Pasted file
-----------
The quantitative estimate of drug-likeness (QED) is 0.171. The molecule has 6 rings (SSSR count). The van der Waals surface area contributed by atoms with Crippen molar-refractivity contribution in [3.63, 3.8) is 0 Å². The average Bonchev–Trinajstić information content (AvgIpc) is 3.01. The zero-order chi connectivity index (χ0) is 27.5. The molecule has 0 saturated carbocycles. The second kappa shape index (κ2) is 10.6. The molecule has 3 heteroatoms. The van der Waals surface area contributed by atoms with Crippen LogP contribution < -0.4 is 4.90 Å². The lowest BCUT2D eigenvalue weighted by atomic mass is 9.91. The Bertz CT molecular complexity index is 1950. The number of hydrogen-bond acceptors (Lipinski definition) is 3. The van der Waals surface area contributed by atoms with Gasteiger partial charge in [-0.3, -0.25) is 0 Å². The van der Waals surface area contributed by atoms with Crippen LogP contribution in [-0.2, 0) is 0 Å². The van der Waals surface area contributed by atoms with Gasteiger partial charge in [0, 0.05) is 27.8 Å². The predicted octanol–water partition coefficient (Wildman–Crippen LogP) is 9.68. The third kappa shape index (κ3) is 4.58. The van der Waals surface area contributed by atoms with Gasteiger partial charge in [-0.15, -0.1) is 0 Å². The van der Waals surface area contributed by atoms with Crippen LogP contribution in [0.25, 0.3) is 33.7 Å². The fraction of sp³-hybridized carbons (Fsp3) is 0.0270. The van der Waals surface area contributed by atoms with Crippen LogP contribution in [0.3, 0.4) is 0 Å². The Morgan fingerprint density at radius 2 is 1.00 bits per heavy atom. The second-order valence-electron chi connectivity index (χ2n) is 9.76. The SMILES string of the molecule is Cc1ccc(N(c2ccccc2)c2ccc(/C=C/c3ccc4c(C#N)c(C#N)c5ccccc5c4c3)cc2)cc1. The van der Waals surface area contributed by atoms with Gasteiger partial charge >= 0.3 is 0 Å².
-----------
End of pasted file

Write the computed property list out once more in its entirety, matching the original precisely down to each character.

The quantitative estimate of drug-likeness (QED) is 0.171. The molecule has 6 rings (SSSR count). The van der Waals surface area contributed by atoms with Crippen molar-refractivity contribution in [3.63, 3.8) is 0 Å². The average Bonchev–Trinajstić information content (AvgIpc) is 3.01. The zero-order chi connectivity index (χ0) is 27.5. The molecule has 0 saturated carbocycles. The second kappa shape index (κ2) is 10.6. The molecule has 3 heteroatoms. The van der Waals surface area contributed by atoms with Crippen LogP contribution < -0.4 is 4.90 Å². The lowest BCUT2D eigenvalue weighted by atomic mass is 9.91. The Bertz CT molecular complexity index is 1950. The number of hydrogen-bond acceptors (Lipinski definition) is 3. The van der Waals surface area contributed by atoms with Gasteiger partial charge in [-0.3, -0.25) is 0 Å². The van der Waals surface area contributed by atoms with Crippen LogP contribution in [-0.2, 0) is 0 Å². The van der Waals surface area contributed by atoms with Gasteiger partial charge in [0, 0.05) is 27.8 Å². The predicted octanol–water partition coefficient (Wildman–Crippen LogP) is 9.68. The third kappa shape index (κ3) is 4.58. The van der Waals surface area contributed by atoms with Gasteiger partial charge in [-0.15, -0.1) is 0 Å². The van der Waals surface area contributed by atoms with Crippen LogP contribution in [0.25, 0.3) is 33.7 Å². The fraction of sp³-hybridized carbons (Fsp3) is 0.0270. The van der Waals surface area contributed by atoms with Crippen LogP contribution in [0.3, 0.4) is 0 Å². The Morgan fingerprint density at radius 2 is 1.00 bits per heavy atom. The second-order valence-electron chi connectivity index (χ2n) is 9.76. The SMILES string of the molecule is Cc1ccc(N(c2ccccc2)c2ccc(/C=C/c3ccc4c(C#N)c(C#N)c5ccccc5c4c3)cc2)cc1. The van der Waals surface area contributed by atoms with Gasteiger partial charge >= 0.3 is 0 Å².